Michèle Pearson Clarke – Toronto’s Second Photo Laureate

Toronto’s Photo Laureate is the first position of its kind in Canada. It honours a photographer recognized for exceptional photography and whose work focuses on subjects relevant to Torontonians. The Photo Laureate champions photography and visual arts in the city, and uses his/her perspective to create a dialogue on contemporary issues.

Clarke will receive an annual honorarium of $10,000 for a three-year appointment. She is expected to commit a portion of her working time to duties as Toronto’s ambassador of visual and photographic culture at events that promote those arts. She will also develop a legacy project in collaboration with City staff, unique to the individual Photo Laureate.

Featured widely at exhibitions in Canada and the U.S., Michèle Pearson Clarke works primarily in photography, film, video and installation. Using archival, performative and process-oriented strategies, she explores the personal and political by considering experiences related to longing and loss.

Based in Toronto, Clarke holds an MSW from the University of Toronto, and received her MFA from Ryerson University where she was awarded both the Ryerson University Board of Governors Leadership Award and Medal, and the Ryerson Gold Medal for the Faculty of Communication + Design. From 2016-2017, Clarke was artist-in-residence at Toronto’s Gallery 44. She is currently a lecturer in the Documentary Media Studies program at Ryerson University, and she is a finalist for the Toronto Friends of the Visual Arts 2019.

In recommending Clarke’s appointment the selection panel, assembled from Toronto’s photography and visual arts community, cited her many artistic accolades, the opportunity to advance important community dialogues through work, and their confidence that she would excel as an ambassador for the visual arts.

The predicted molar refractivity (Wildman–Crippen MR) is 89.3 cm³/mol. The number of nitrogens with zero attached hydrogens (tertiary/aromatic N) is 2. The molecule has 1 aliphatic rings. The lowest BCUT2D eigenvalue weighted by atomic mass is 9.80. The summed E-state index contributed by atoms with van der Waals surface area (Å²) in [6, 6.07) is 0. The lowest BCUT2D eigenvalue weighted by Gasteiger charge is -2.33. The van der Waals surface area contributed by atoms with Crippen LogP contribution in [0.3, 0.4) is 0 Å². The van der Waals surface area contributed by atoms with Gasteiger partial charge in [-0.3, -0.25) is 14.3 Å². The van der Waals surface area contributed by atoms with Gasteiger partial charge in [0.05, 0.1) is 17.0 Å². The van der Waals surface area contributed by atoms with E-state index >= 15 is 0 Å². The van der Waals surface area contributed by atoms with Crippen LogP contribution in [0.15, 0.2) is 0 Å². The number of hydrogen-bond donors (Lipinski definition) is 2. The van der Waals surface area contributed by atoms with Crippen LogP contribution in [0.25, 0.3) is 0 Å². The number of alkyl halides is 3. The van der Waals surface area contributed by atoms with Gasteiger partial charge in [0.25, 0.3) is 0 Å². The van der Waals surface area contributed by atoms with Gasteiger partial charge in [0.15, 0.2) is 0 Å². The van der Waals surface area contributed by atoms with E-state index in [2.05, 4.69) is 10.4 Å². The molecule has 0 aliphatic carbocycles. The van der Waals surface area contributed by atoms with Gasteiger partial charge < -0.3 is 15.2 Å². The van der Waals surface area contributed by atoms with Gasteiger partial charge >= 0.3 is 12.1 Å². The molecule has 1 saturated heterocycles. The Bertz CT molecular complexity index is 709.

In November 2019, criticism was raised when it was discovered a photo of a partial wall collapse was curated to the Google search page for Scarborough. Amid public outcry, Google removed the image leaving only the map.

On November 26, 2019, Toronto City Council called for the City of Toronto’s Photo Laureate to commission a public photographic project or contest to highlight the best of Scarborough. The photo contest ran from August 17 to September 30, 2020. The contest winners, runner ups and honourable mentions are available at scarboroughphoto.ca.

Photo Laureate Geoffrey James explains a photograph to viewers during his Doors Open Toronto show at City Hall in 2017
Photo Laureate Geoffrey James, right, explains a photograph to viewers during his 2017 Doors Open Toronto show at City Hall.

Internationally admired Toronto-based photographer Geoffrey James was selected as Toronto’s first Photo Laureate in March 2016.

“Photography is a powerful way to tell Toronto’s story — to show our city’s diversity, talent and beauty,” said Mayor John Tory. “The quality and range of Geoffrey James’ work makes him an ideal Photo Laureate and I look forward to his inspiring work in this role.”

James has exhibited extensively in Canada, the United States and Europe, and in 2012 he received the Governor General’s Award for Visual and Media Arts. He is the author, or subject of, more than a dozen books and monographs, and he writes about photography. His more recent works focus on urban and suburban landscapes, and his 2007 book Toronto was nominated for a Toronto Book Award.

James is a Fellow of the Graham Foundation for Advanced Studies in the Fine Arts, Chicago, and the John Simon Guggenheim Foundation, New York. He is a recipient of the Gershon Iskowitz Prize, among many other accolades and awards. His work is also featured on a 2015 Canada Post stamp. The portrait, of artist Alex Colville, was taken while he was writing a profile of the iconic Canadian painter for Time Canada.

During his term as Photo Laureate James initiated two innovative exhibitions for Doors Open Toronto using the ground floor windows of City Hall as display surfaces featuring his photographs of Yonge Dundas Square (2017) and to celebrate the 100th anniversary of the Prince Edward Viaduct (2018) with images by Toronto’s first official photographer Arthur Goss (1881-1940). James spoke at a number of events including the opening of Enduring Wilderness at the John B. Aird Gallery, at a McLuhan Salon and at the Toronto Camera Club. James also unveiled a legacy book project, United Marble, in collaboration with Toronto’s fifth Poet Laureate, Anne Michaels.